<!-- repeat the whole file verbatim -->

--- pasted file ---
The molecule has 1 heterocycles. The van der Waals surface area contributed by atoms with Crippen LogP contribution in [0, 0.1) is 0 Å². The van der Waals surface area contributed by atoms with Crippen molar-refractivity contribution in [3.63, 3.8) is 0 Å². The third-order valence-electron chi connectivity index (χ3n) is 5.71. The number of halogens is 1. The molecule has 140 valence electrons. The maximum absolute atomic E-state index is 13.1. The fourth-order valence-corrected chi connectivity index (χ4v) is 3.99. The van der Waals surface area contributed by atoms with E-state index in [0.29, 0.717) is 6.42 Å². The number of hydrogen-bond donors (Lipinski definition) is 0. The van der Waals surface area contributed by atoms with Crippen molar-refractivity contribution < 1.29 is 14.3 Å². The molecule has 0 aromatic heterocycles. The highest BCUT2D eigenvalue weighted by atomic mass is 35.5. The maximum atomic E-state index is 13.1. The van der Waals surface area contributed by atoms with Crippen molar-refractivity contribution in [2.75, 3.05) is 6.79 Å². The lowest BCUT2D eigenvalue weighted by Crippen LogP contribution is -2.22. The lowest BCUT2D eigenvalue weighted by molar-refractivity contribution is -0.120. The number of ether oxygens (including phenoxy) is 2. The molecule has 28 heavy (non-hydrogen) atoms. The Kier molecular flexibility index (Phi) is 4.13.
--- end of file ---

The molecule has 1 heterocycles. The van der Waals surface area contributed by atoms with Crippen LogP contribution in [0, 0.1) is 0 Å². The van der Waals surface area contributed by atoms with Crippen molar-refractivity contribution in [3.63, 3.8) is 0 Å². The third-order valence-electron chi connectivity index (χ3n) is 5.71. The number of halogens is 1. The molecule has 140 valence electrons. The maximum absolute atomic E-state index is 13.1. The fourth-order valence-corrected chi connectivity index (χ4v) is 3.99. The van der Waals surface area contributed by atoms with E-state index in [0.29, 0.717) is 6.42 Å². The number of hydrogen-bond donors (Lipinski definition) is 0. The van der Waals surface area contributed by atoms with Crippen molar-refractivity contribution < 1.29 is 14.3 Å². The molecule has 0 aromatic heterocycles. The highest BCUT2D eigenvalue weighted by atomic mass is 35.5. The maximum atomic E-state index is 13.1. The van der Waals surface area contributed by atoms with Crippen molar-refractivity contribution in [2.75, 3.05) is 6.79 Å². The lowest BCUT2D eigenvalue weighted by Crippen LogP contribution is -2.22. The lowest BCUT2D eigenvalue weighted by molar-refractivity contribution is -0.120. The number of ether oxygens (including phenoxy) is 2. The molecule has 28 heavy (non-hydrogen) atoms. The Kier molecular flexibility index (Phi) is 4.13.